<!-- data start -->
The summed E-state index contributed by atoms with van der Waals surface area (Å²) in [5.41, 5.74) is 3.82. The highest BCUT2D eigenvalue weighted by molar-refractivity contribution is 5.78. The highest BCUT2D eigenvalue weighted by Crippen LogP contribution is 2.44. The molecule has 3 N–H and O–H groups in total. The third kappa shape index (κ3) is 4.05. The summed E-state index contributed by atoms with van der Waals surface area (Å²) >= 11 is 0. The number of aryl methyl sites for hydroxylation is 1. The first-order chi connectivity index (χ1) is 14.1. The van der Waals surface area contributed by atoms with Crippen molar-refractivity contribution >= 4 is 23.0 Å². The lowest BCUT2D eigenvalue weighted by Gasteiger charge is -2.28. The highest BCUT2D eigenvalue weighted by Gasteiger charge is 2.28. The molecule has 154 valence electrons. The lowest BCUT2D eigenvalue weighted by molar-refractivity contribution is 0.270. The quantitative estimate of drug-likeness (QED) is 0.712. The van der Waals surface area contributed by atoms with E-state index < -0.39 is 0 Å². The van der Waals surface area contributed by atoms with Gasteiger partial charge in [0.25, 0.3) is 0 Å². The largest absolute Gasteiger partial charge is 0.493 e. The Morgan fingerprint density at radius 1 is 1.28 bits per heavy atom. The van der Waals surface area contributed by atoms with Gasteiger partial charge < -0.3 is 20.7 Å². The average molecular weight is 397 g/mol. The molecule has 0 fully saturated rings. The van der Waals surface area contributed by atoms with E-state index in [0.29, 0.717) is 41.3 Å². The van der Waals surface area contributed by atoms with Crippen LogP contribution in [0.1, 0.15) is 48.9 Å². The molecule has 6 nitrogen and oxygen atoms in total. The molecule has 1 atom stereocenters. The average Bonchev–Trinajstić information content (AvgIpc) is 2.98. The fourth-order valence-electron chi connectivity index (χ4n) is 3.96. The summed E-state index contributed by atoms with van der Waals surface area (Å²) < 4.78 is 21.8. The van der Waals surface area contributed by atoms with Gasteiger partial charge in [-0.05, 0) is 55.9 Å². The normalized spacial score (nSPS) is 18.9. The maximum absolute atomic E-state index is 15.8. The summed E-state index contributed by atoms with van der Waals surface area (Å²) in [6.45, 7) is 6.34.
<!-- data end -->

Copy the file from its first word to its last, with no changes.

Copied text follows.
The summed E-state index contributed by atoms with van der Waals surface area (Å²) in [5.41, 5.74) is 3.82. The highest BCUT2D eigenvalue weighted by molar-refractivity contribution is 5.78. The highest BCUT2D eigenvalue weighted by Crippen LogP contribution is 2.44. The molecule has 3 N–H and O–H groups in total. The third kappa shape index (κ3) is 4.05. The summed E-state index contributed by atoms with van der Waals surface area (Å²) >= 11 is 0. The number of aryl methyl sites for hydroxylation is 1. The first-order chi connectivity index (χ1) is 14.1. The van der Waals surface area contributed by atoms with Crippen molar-refractivity contribution >= 4 is 23.0 Å². The lowest BCUT2D eigenvalue weighted by Gasteiger charge is -2.28. The highest BCUT2D eigenvalue weighted by Gasteiger charge is 2.28. The molecule has 154 valence electrons. The lowest BCUT2D eigenvalue weighted by molar-refractivity contribution is 0.270. The quantitative estimate of drug-likeness (QED) is 0.712. The van der Waals surface area contributed by atoms with E-state index < -0.39 is 0 Å². The van der Waals surface area contributed by atoms with Gasteiger partial charge in [0.25, 0.3) is 0 Å². The largest absolute Gasteiger partial charge is 0.493 e. The Morgan fingerprint density at radius 1 is 1.28 bits per heavy atom. The van der Waals surface area contributed by atoms with Gasteiger partial charge < -0.3 is 20.7 Å². The average molecular weight is 397 g/mol. The molecule has 0 fully saturated rings. The van der Waals surface area contributed by atoms with E-state index in [0.29, 0.717) is 41.3 Å². The van der Waals surface area contributed by atoms with Crippen LogP contribution in [0.1, 0.15) is 48.9 Å². The molecule has 6 nitrogen and oxygen atoms in total. The molecule has 1 atom stereocenters. The average Bonchev–Trinajstić information content (AvgIpc) is 2.98. The fourth-order valence-electron chi connectivity index (χ4n) is 3.96. The summed E-state index contributed by atoms with van der Waals surface area (Å²) < 4.78 is 21.8. The van der Waals surface area contributed by atoms with Gasteiger partial charge in [-0.05, 0) is 55.9 Å². The normalized spacial score (nSPS) is 18.9. The maximum absolute atomic E-state index is 15.8. The summed E-state index contributed by atoms with van der Waals surface area (Å²) in [6.45, 7) is 6.34.